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Anyone who works with French draping knows that in order to use the technique we need to be careful, such as marking the mannequin, marking the canvas and, of course, choosing and preparing the fabric, right?

When I started teaching draping online, through free content and the Secrets of French draping course, I came into contact with different profiles of students: professionals, sewing lovers who made the pieces as a hobby, fashion students…

In addition, the launch of some classes coincided with the lockdows we were experiencing in 2020 and as many students could not leave their homes, or even, to save fabric, many did the exercises with non woven.

So I had the opportunity to closely follow the work of many of these students, and after seeing the result, I started to “free” the use of non woven, but I always like to make some reservations.

Well, to begin with, first of all you should know what non woven is and its technical characteristics, so that you can understand why it is not the best option for draping.

non wovenis the acronym for non-woven fabric, in addition it has other names, including in other languages: nonwoven (English), notejido (Spanish), tessuto nontessuto (Italian), nontissé (French) and vliesstoffe (German).

Non woven is characterized as a flat, flexible and porous structure, consisting of a veil or blanket of fibers or filaments.

This structure can be made by a mechanical (friction), chemical (adhesion) or thermal (cohesion) process, or by a combination of two or three processes.

The result is as satisfying as the fabrics obtained using cotton, with the same quality and softness. It can be produced from PET bottle.

Obtaining the product, based on recyclables, makes the production process sustainable.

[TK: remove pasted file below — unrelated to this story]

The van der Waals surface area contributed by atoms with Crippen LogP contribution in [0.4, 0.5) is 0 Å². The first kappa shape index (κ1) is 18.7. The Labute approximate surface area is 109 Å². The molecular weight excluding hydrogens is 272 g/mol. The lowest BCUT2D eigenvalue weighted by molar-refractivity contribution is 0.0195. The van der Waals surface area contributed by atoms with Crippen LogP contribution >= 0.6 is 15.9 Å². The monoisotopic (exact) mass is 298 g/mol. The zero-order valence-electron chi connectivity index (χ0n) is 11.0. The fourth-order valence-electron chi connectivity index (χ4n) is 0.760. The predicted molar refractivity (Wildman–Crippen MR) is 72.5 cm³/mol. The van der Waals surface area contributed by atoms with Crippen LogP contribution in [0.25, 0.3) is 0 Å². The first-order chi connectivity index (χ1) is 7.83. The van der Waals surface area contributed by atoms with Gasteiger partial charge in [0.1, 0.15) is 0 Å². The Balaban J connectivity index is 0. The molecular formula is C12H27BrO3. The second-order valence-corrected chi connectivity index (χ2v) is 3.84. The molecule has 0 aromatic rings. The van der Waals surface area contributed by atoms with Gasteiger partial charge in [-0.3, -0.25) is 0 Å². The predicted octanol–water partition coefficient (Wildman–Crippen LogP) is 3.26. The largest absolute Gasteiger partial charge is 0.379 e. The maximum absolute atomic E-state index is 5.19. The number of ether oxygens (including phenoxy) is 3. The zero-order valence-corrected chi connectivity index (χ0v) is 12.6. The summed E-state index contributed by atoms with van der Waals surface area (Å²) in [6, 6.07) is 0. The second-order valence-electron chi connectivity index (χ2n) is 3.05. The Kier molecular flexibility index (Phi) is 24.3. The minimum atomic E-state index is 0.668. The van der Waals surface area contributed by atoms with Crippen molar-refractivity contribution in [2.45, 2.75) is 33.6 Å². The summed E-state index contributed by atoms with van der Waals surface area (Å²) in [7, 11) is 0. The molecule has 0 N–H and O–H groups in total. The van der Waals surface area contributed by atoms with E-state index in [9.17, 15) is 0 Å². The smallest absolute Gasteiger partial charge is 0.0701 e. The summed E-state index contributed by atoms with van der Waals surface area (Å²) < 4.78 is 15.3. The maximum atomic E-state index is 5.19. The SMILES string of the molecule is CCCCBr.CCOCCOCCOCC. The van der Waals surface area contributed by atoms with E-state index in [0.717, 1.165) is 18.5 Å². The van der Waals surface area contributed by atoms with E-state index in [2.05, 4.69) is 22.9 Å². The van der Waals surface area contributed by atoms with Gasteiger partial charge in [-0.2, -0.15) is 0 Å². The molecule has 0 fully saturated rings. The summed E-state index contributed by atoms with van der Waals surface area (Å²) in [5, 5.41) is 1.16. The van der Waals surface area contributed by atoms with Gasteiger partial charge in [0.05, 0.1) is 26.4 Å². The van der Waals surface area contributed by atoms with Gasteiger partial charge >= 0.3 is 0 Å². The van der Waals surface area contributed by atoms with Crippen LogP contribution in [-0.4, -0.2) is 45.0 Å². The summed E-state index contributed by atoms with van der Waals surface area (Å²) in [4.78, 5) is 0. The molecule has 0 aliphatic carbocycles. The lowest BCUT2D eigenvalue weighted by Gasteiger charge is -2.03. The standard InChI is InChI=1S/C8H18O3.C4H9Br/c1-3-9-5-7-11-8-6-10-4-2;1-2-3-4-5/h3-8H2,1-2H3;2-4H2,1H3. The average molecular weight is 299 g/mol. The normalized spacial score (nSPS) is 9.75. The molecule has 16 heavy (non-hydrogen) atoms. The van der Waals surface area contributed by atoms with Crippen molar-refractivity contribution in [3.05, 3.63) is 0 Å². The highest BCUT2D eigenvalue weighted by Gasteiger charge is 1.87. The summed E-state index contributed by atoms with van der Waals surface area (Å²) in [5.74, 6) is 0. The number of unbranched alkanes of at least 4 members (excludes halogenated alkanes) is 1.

If you are curious or curious like me, and would like to know a little more about the history, know that there is no exact date for the start of manufacture. Scholars claim that non-woven fabric originated in Egypt around 2400 BC. Starting in the 1930s, in the United States, non-woven fabrics from cellulose began to be manufactured.

Around 1957, a structure similar to non woven began to be manufactured on equipment in the paper industry.

The 60's marks the launch of non-woven fabric on the market as an industrial raw material and as a consumer product. The first patents appear and, in the 70's, the industry dominates the technologies and popularizes the non-woven fabric.

Taking all these factors into account, note that non woven does not have weft and warp, as well as traditional fabric, so this is the feature that gets in the way a little when making the patterns, especially when making the notches on the canvas.

Another characteristic that you can observe is the raw material of non-woven. It can be made from several materials, such as cotton and polyester, but we know that polyester is not the best option to work with draping, in the same way the non woven made of synthetic, This fact ends up harming the quality of the fabric, but nothing that doesn't prevent you from testing eventually for studies, but always taking into account these items I mentioned here!

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